- The Washington Times - Sunday, December 5, 2004

Recently I had the opportunity to be victimized by ideological fanatics from both ends of the spectrum; the extremist left and the radical right.

One threatened to slander me publicly because I would not debate him on the tactics and political philosophies of Karl Rove. That was a ridiculous challenge coming from someone who champions the underhanded and fanatical “win at all cost” mentality of Terry McAuliffe. The other fanatic threatened to smear me publicly unless I championed his totalitarian viewpoints on abortion, though I never expressed any inclination to do so.

These are two dangerous examples of fanaticism disguised as political ideology.

Republicans stand for many things, such as less government, lower taxes and, I like to believe, a tempered morality that makes them the party of choice over people who rationalize extremism. Republicans believe people should be able to worship as they wish without political correctness encroaching on that constitutional right.

Republicans believe government should strive to let each taxpaying American keep as much of his hard-earned money as possible rather than government accruing surpluses at our expense. They believe ultimately a person must be held accountable for his actions, a conviction at a premium in today’s “its’ not my fault” society cultivated by the liberal left.

Since George W. Bush’s re-election, I have become concerned that some in the Republican Party are now confused about the relationship between their political ideology and their political party. The marriage between Republicanism and conservativism is wonderful. But it can be argued they are not exclusive to each other. If they were, there would be no Libertarian Party and no Constitutionalist Party. Conservatism is an ideology. The Republican Party is a political organization. They are different, even though they go well together.

The Democratic Party is in disarray, having been hijacked by its extremist left. It paid the price in losing the presidency. While Democrats try to blame everyone else for their self-inflicted demise, they tried to dictate their ideology to the American people. Rather than to represent who we are, they tried to dictate what we should believe to be right and wrong. The Republican Party much better stood the fine line between embracing morality on a given issue and championing extremism. The Democrats, in nominating John Kerry, embraced their fanatics, the “Deaniacs” and the “one-trick ponies.” It brought about their demise.

The Republican Party, after its Nov. 2 political victory, risks falling prey to the same careless thinking. We need to recognize that moral values are defined not by the radical right but by “common sense.” If the Republicans do not do so, and soon, they will be as vulnerable as the Democrats.

Everyone has an ideological position on abortion. I consider myself pro-life. But it is naive, nearly foolish, to say “never,” for the moment you do you will be presented with an exception to the rule.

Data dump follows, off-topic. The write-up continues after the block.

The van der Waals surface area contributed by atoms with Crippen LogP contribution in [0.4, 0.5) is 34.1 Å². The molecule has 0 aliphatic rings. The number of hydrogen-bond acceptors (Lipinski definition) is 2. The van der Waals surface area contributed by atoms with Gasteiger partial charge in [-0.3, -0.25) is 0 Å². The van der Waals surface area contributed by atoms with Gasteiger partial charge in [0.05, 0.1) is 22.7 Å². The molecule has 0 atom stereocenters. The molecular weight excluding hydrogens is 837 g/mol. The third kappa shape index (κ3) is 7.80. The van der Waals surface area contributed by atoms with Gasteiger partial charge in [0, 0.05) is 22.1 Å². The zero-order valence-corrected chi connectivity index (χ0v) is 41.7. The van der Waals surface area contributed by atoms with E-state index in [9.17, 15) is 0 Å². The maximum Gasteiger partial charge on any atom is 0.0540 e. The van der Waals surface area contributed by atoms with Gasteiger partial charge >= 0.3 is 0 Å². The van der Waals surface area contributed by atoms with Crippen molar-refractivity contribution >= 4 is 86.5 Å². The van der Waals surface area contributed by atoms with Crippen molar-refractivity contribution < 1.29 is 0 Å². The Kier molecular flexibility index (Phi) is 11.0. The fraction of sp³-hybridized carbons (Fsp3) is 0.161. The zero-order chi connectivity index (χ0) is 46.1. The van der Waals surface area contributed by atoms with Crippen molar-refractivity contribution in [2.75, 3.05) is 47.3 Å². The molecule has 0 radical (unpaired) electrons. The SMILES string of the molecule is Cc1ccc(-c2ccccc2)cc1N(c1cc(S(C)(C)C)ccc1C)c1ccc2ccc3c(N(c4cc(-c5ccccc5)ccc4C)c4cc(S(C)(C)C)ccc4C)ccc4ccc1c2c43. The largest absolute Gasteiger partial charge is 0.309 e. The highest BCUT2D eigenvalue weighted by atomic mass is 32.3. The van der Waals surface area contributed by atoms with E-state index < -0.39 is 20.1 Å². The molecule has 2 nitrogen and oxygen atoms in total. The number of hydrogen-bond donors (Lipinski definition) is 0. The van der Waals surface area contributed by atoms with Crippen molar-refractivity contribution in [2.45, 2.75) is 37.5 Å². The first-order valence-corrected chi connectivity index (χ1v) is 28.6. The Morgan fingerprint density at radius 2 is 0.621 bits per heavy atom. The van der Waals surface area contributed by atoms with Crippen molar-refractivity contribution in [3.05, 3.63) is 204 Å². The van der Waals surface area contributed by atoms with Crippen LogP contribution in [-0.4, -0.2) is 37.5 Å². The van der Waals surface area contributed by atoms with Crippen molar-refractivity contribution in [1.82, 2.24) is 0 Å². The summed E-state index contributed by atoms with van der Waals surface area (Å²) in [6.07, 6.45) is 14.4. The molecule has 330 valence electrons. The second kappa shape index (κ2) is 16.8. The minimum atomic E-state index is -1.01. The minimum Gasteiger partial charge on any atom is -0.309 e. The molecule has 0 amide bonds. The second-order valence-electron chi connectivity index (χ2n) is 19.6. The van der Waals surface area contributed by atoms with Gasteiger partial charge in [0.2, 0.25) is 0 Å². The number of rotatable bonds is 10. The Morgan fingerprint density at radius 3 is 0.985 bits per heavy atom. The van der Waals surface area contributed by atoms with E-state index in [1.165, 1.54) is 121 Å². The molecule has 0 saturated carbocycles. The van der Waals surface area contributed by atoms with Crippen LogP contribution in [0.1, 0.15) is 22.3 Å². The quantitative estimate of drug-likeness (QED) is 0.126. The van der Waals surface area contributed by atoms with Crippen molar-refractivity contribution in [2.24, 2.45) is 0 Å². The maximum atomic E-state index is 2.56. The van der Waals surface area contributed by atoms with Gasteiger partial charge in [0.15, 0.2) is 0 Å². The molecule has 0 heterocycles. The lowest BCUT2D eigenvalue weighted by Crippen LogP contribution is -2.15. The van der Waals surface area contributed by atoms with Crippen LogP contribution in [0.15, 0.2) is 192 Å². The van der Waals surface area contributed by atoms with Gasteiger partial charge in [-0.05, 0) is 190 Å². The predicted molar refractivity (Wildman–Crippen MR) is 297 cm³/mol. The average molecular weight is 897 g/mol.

I abhor abortion on demand, especially for contraception. But I disagree with those who would endanger a woman’s life in deference to her unborn child, especially if the mother can procreate again. But partial-birth abortion is heinous. Champions of this procedure — which almost every physician agrees is almost always unnecessary — should be scrutinized.

Abortion is a matter both of medical and personal ethics based on personal responsibility. Ultimately, the woman who decides to have an abortion must live with her decision. So must the doctor who performs it.

While those who take a strong pro-life stance may disagree, they have no right to brand me as unsupportive of the pro-life position. I could not decide to take the life of an unborn child. But I have never had to choose between my wife, someone with whom I have chosen to live, and another life we chose to bring into the world. Often, ideology doesn’t hold up to reality.

The same can be said for the ideology of less government. We should continuously strive for this goal, but there are always exceptions.

After September 11, 2001, President Bush reluctantly established the Department of Homeland Security, because he had to. Some very vehemently embrace the ideology of less government and condemn Mr. Bush for expanding government by creating the new department. But after September 11, our country and our federal government had to adapt.

The Department of Homeland Security is a good thing. Given the opportunity to evolve, it will serve us well. Those who oppose it should try to look past their ideology and see reality. People halfway around the world have waged a declared war against us for more than a decade. It was past time we set up an entity to secure our safety at home.

It can be good to have an ideology, a set of principles to guide us through life. It can be naive and destructive to allow ourselves to be ruled by our ideology, especially to the detriment of common sense.

Republicans cannot afford to let the ideological blinded set totalitarian standards. That would surely destroy the GOP’s gains with the majority. Republicans must be the political party of common-sense morality.

As for debating the tactics and political philosophies of Karl Rove with the extremist liberal from Atlanta, I still take a pass. It isn’t worth my time.


Political media consultant,

Managing editor for


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